The Chicagoland area is known for great bike trails and you've just found a summary of the best bike trails in the Chicagoland area (north and northwest).
With so many great bike trails to choose from, there will, of course, be different opinions, depending on your personal riding style and preferences and what is most important to you. The top 5 bike tracks selected have quite a bit to offer to a wide variety of riders.
Our top 5 bike trails choices include nicely paved trails as well as crushed stone trails and trails with access to more rugged mountain biking areas. Most of our top 5 trains connect other tracks which will allow you to vary or extend your rides as you choose. You can select the best sections of the trails for short or medium distance rides or extend your rides to 100 miles or more on a certain of these trails!
The Top 5 Bike Trails – Chicago North and Northwest
Fox River Bike Trail – The Fox River Trail (FRT) is the nicest paved bike trail in the Chicagoland area. The FRT has beautiful wooded areas along the river, cool winding paths through the woods and scenic views from the trail and from the many bridges that the FRT crosses.
The FRT starts in Aurora, Illinois on its southern end and runs north to Algonquin where it connects to the McHenry County Prairie Trail. Although the Prairie Trail can be taken all the way to the Wisconsin border, it becomes crushed stone and more rugged as you go north. You can also connect to the Illinois Prairie Path (IPP) (also crushed stone in many sections) at three different locations, for some very nice rides that branch out east on the beautiful IPP.
You can easily ride over 100 miles on the FRT and it's connecting trails or you can select your favorite areas along the Fox River and enjoy a relaxing ride in the wooded areas along the riverside. This bike trail does get a little crowded on hot summer weekends and on holidays so if you prefer less people, I would suggest a weekday or off time.
Des Plaines River Trail – The Des Plaines River Trail (DPRT) is a nice crushed stone trail with some wooded and shaded areas mixed with sunny prairie sections. Traffic on the trail is a little lighter than many of the other bike trails in this area (probably due to the crushed stone surface). Most of the highway intersections are bridge underpasses so you can do quite a distance, non stop without having to deal with highway crossings.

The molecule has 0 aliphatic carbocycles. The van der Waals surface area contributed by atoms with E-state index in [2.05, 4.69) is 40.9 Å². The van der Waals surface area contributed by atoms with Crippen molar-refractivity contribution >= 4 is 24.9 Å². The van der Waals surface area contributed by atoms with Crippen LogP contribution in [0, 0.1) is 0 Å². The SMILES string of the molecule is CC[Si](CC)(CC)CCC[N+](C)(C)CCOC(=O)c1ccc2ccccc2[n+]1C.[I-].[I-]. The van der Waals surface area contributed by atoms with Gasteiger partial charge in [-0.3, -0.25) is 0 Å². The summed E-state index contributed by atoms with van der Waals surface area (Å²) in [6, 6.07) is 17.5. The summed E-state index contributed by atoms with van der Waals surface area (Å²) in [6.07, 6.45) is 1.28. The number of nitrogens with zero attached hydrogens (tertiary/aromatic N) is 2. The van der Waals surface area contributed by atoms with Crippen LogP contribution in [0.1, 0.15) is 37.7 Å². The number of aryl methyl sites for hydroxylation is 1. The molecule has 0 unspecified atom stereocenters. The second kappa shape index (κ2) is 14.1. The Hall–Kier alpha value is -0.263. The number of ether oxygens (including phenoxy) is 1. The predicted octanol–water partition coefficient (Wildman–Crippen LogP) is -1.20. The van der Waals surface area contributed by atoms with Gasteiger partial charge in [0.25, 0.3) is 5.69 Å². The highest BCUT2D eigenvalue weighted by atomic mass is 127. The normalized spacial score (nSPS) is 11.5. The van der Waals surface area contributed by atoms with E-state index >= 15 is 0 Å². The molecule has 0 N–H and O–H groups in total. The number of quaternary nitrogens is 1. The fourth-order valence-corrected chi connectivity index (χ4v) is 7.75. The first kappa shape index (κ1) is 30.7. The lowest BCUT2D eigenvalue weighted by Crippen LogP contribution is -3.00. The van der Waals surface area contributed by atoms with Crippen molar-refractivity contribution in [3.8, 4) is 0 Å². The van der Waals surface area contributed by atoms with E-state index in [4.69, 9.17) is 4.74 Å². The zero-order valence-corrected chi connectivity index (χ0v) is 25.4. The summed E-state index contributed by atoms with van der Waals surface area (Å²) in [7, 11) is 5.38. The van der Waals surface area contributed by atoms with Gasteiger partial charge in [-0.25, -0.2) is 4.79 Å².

The northern section of the DPRT is the nicest crushed stone bike trail in the area. The northern part of the DPRT starts in Lincolnshire (Half Day) and can be taken all the way to the Wisconsin border. One of the nicest features of this trail is that most of it is well shaded on hot summer days. You may want to avoid this trail in extremely wet weather. The underpasses can be closed when the river is high and when there has been flooding.
Green Bay Bike Trail – The Green Bay Trail (GBT) is a crushed stone path that winds it's way through the wooded north shore suburbs not far from the shores of Lake Michigan. The main 18 mile stretch of the GBT avoids most of the north shore business areas but there are many nice places that are easily accessible for an interesting break from the trail. Some parts of the GBT actually lead you through some residential streets of the affluent north shore suburbs and you can also visit Ravina Music Festival and some of the beautiful beaches on Lake Michigan.
The GBT starts in Wilmette, Illinois at the southern end and goes north to Lake Bluff when it turns into the Robert McClory Bike Path. There is some doubts regarding the exact path names but for this article I am referring to the GBT between Wilmette and Lake Bluff. The GBT does get a little crowded at peak times so if you prefer more solitude, I would suggest planning your ride around the potential busy times.
Great Western Bike Trail -The Great Western Trail (GWT) is one of the many Rails to Trails bike trails and rolls through the Illinois prairies and countryside from St. Louis. Charles, Illinois to Sycamore. The trail is crushed stone, has a few easy rolling hills and very light bike traffic. What I really like is the rural atmosphere, prairies and open farmland.
The eastern end of the GWT is mostly shaded while the tree cover on the western part of the trail opens up and it can be quite sunny. The trail ends in a quite community park in Sycamore. I'd suggest this trail if you would like to get away from the rush of the city and enjoy a quiet rural bike ride where you can hear your own thoughts.
Busse Woods Bike Trail – The Busse Woods Trail (BWT) is a paved bike trail that loops through the Busse Woods Forest Preserve in Elk Grove, Illinois. There's quite a variety of scenery in this 12 mile bike trail. At the northeastern part of the trail there is an actual Elk hear (in a large fenced off area). Once you head south from the elk herd you'll ride past a number of forest reserve entrances with lots of activity on busy summer days and weekends. You will pass over the Salt Creek and some small lakes and will ride through some scenic wooded areas.
There are also plenty of other side attractions such as lots of boats, fishers, major kite flyers and a Remote Controlled airplane field in one of the groves. It can be a lot of fun to watch the flyers do their aerobatics … The one drawback to this trail is that it can get quite crowded on busy weekends and at peak times. If you do not want to deal with the crowds you will want to visit this trail at an off time.
Please keep in mind that there have been quite a few "runner ups" for this top 5 bike trail category, and there are many more great bike trails out there in the Chicagoland area. There may also be some changes in this top 5 listing as time goes on, but for now, this should give you some real good opportunities to get out and enjoy the ride!